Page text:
Reading about the ocupas in the media, one gets the impression that the problem of wild tenants applies to the whole of Spain. Meanwhile, it is visible primarily in Catalonia. According to data from the Ministry of the Interior, in 2015, complaints from this region accounted for 38% all submissions. In 2020, it was already 42%.
During the first nine months of last year, 13.4 thousands wild takeovers were reported and the lion's share of them was again linked to Catalonia. For comparison, in Madrid, which is also at the forefront of unlawful foreclosures, there are five times less such sad stories on average.
Ocupas and Spanish law
Of course, unlawful seizure of property is a criminal offense in Spain. There are two types of such activities: burglary and seizure, and usurpation. Here is a brief explanation and the legal basis
Burglary and seizure crime – this is the seizure of real estate despite the fact that someone regularly lives there. Importantly, second homes or holiday homes are considered "residential" even if the owner only goes there once a year.
Art. 202 of the Criminal Code:
- Who, without living in it, enters someone else's apartment or stays in it against the will of its residents, shall be subject to the penalty of deprivation of liberty for a term of between six months and two years;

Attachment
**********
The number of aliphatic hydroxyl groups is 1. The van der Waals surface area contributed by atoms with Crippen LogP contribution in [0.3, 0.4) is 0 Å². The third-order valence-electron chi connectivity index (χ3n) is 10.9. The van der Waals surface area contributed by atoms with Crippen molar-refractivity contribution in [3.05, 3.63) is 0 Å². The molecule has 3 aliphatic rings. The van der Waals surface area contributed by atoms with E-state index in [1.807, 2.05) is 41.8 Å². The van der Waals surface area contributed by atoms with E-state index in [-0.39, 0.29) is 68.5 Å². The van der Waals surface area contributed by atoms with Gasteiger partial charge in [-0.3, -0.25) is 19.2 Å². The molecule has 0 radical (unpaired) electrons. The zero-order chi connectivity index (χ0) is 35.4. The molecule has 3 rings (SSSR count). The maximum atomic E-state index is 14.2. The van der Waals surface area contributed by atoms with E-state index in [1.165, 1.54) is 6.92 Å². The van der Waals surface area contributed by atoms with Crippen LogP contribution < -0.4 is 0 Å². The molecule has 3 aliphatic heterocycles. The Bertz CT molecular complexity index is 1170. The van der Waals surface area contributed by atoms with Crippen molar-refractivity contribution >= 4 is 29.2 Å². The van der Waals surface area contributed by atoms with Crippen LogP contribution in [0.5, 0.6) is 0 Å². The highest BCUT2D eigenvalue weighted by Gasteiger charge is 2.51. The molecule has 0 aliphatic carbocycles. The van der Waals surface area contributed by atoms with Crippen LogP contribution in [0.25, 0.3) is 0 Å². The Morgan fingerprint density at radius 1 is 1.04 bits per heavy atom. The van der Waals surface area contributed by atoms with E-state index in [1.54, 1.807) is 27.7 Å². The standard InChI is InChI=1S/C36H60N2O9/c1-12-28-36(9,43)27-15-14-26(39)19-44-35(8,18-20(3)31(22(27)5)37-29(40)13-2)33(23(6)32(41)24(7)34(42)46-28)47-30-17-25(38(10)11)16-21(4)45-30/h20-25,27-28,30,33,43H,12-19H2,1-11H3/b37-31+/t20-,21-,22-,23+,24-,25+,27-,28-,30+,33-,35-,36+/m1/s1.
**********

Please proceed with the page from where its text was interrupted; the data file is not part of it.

- If the seizure was carried out using violence or intimidation, the offense is punishable by imprisonment for one to four years and a fine for six to twelve months.
The offense of usurpation – appropriation of real estate owned by someone in a situation where the house or apartment is not a place of residence.
Article 245 of the Criminal Code distinguishes between two types of this offense:
- Whoever without authorization occupies real estate, apartment or building belonging to another person and does not constitute his place of residence, or who remains in them against the will of the owner, is subject to a fine of three to six months;
- Whoever by violence or intimidation seizes real estate or usurps someone else's right to real estate, shall, in addition to penalties for the committed violence, be punished by imprisonment from one to two years.
What to do if there are ocupas in the property?
If we were unlucky and our property became the object of interest for uninvited guests, it is recommended to enter the civil road in the first place (criminal law is the last step in Spanish legislation). Importantly, thanks to the amendment to the Act on Civil
Procedure introduced in 2018, an unwanted tenant can be removed faster. The key tool is the so-called express eviction. It is mentioned in article 441.1 bis of the Civil Code. It should be noted, however, that the aforementioned act applies only to real estate owners who are natural persons. It does not apply to banks or companies to which the unlucky property belongs.